The concept of user involvement links strongly in with the idea of user testing.
I realised that the marketing team hadn’t previously involved the community much. Now that we knew how responsive they are, I decided to extend my user feedback mission and get more insights on our adverts:
Test concepts against users
As a test, I chatted to a few developers at a conference. Surprisingly enough, they were more than happy to chat to a coffee-buzzed designer who incentivised them with a free T-shirt. I asked users questions such as: “Where had they seen our ads? Did they resonate with them? Did the ads make sense?” Instead of relying on graph-metrics and engagement levels, I wanted to get answers from the people we were trying to reach in the first place.
In order to get a variety of insights, I asked lots of questions to as many conference attendees as I could. Turns out, developers really enjoyed our unicorn adverts despite the fact that we were trying to reach designers with them! #goodtoknow
“Know where you are in the process”
After receiving even more feedback from OfferZen’s candidates, we also learned just how collaborative and interactive the design community is. Based on how excited designers seemed about OfferZen, we decided to set up a referral email that would allow them to invite other designers and earn R5k if their friend got placed through us. But there was one problem: I realised I had no clue what other emails the designers on the platform were getting from us and I didn’t want to spam them out of nowhere.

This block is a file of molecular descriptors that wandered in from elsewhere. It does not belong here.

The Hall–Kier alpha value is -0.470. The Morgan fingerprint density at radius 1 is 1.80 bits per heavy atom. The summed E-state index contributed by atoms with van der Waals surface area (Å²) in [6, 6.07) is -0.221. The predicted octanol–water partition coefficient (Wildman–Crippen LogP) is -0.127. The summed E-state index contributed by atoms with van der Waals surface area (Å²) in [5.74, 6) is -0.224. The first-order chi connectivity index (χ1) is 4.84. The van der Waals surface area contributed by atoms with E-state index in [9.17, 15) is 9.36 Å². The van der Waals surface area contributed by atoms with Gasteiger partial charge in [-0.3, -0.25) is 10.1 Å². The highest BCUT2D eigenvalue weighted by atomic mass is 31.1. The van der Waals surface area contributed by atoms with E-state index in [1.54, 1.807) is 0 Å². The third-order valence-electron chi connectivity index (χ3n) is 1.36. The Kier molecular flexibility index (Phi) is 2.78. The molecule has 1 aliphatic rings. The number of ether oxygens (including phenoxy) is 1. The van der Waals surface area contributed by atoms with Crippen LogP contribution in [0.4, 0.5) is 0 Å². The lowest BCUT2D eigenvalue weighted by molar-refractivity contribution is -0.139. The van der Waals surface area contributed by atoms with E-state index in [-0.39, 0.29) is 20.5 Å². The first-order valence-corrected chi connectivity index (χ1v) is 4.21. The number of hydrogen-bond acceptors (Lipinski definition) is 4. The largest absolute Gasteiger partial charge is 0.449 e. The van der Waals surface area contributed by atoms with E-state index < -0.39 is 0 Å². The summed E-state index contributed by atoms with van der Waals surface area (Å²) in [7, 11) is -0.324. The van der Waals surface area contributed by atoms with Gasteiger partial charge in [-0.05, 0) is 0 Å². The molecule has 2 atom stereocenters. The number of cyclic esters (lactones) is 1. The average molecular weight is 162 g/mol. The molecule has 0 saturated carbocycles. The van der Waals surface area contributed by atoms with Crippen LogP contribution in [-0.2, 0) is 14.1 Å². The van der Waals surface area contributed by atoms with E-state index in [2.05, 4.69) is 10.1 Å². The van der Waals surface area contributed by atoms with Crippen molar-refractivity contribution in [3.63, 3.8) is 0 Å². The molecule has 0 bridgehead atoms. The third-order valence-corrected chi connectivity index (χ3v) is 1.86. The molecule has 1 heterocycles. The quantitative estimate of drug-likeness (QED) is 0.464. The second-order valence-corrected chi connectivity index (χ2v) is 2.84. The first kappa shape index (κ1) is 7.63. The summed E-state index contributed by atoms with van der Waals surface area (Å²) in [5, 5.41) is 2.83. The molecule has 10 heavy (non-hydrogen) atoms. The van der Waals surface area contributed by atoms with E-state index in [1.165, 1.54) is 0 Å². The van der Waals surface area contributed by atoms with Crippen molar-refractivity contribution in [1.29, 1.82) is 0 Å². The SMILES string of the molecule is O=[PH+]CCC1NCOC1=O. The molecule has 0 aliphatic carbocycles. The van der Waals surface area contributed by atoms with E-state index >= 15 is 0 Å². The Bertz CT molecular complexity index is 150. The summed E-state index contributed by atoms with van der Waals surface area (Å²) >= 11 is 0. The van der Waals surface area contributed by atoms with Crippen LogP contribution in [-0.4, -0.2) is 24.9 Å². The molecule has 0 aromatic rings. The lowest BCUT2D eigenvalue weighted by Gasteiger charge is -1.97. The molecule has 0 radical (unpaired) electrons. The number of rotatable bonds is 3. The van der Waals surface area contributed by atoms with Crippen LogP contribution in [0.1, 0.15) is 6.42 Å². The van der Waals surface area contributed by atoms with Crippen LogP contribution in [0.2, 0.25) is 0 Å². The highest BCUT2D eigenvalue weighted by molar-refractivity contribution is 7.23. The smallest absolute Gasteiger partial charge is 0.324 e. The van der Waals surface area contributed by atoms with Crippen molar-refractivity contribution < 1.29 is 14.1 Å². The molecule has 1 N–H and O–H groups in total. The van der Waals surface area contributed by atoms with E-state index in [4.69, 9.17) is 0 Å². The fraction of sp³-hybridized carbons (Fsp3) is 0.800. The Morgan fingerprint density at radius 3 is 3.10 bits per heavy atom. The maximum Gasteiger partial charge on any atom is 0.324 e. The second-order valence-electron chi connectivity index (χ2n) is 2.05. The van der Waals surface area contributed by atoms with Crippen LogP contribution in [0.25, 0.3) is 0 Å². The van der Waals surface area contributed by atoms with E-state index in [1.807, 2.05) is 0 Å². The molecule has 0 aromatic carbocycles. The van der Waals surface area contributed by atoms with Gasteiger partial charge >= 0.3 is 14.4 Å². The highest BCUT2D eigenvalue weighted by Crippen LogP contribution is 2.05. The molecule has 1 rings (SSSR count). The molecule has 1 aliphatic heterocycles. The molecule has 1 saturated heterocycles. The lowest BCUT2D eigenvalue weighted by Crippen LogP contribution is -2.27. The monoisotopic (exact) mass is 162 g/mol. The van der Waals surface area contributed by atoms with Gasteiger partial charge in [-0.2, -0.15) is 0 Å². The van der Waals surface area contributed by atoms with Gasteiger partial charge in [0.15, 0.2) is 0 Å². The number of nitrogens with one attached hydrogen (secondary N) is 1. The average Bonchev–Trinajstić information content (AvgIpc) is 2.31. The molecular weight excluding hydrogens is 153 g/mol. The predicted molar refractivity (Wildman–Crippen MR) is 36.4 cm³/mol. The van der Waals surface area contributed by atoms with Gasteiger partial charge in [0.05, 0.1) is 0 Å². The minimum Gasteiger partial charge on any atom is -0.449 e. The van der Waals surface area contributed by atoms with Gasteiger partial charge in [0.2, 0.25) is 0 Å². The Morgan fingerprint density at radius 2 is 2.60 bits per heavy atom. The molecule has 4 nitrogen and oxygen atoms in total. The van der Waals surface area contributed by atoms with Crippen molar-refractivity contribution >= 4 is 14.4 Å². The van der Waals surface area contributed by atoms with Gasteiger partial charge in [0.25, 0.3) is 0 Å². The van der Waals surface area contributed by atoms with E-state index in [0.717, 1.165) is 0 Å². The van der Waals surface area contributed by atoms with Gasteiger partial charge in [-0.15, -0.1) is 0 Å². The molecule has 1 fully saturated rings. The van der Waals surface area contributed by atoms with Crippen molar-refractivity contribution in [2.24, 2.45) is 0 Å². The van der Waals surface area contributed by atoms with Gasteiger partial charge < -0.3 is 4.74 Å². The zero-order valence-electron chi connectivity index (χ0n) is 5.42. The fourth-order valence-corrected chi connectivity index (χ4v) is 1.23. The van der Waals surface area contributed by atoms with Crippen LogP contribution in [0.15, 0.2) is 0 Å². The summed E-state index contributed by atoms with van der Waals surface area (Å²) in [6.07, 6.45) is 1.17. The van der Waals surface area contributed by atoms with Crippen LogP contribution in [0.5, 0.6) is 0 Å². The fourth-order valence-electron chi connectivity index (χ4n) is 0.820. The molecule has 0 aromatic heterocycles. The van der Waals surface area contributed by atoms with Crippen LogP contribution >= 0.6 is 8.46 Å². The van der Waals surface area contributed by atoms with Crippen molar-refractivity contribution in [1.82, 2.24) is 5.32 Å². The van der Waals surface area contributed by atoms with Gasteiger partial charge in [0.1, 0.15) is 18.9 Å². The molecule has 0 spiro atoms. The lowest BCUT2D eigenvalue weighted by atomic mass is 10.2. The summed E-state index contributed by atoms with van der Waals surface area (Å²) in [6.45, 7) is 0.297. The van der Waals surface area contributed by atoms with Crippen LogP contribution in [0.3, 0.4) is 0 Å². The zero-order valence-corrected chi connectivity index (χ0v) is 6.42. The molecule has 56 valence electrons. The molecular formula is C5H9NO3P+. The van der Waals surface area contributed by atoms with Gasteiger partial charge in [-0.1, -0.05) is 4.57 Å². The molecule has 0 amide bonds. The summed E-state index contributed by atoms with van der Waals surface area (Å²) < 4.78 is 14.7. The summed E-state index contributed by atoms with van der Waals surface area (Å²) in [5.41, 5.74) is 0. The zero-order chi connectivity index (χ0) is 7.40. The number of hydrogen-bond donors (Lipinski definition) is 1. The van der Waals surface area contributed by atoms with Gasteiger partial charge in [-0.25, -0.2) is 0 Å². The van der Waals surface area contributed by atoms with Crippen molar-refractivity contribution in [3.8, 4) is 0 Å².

That’s when I remembered the UX principle of understanding your users journey. In UX, it is crucial to understand what your user goes through, say, when visiting a website. I couldn’t send them a random email out of the blue if it didn’t make sense in the grander scheme of things.
I decided to take a step back, remove myself from the situation and try to get a basic overview to understand our users’ flow. This was difficult to do, so I enlisted the help of a colleague (from a different team) with a fresh perspective to go through the flow with me. This really helped me to get a new perspective and understanding of what our designers experience. As a result, I managed to craft my email in a way that fit into the overall user journey.
Below I have listed a few resources that have helped me start to understand the world of UX and how easily those ways of thinking fit into even the most basic everyday tasks.
- Don’t make me think by Steve Krug
- Interviewing users by Steve Portigal
- Sprint: How to Solve Big Problems and Test New Ideas in Just Five Days by Jake Knapp
Websites and Blogs:
- UI breakfast - Jane portman (sign up to the newsletter, it really helps push you to learn more)
- UX magazine
- Creative Bloq
P.S. These are only a few of many out there, so take some time to figure out what resources work for you and help you achieve your own learning goals.
Alex is a graphic designer and swag-magician at OfferZen. For compliments and/or complaints, catch her on ZATech (@AlexHanson) :P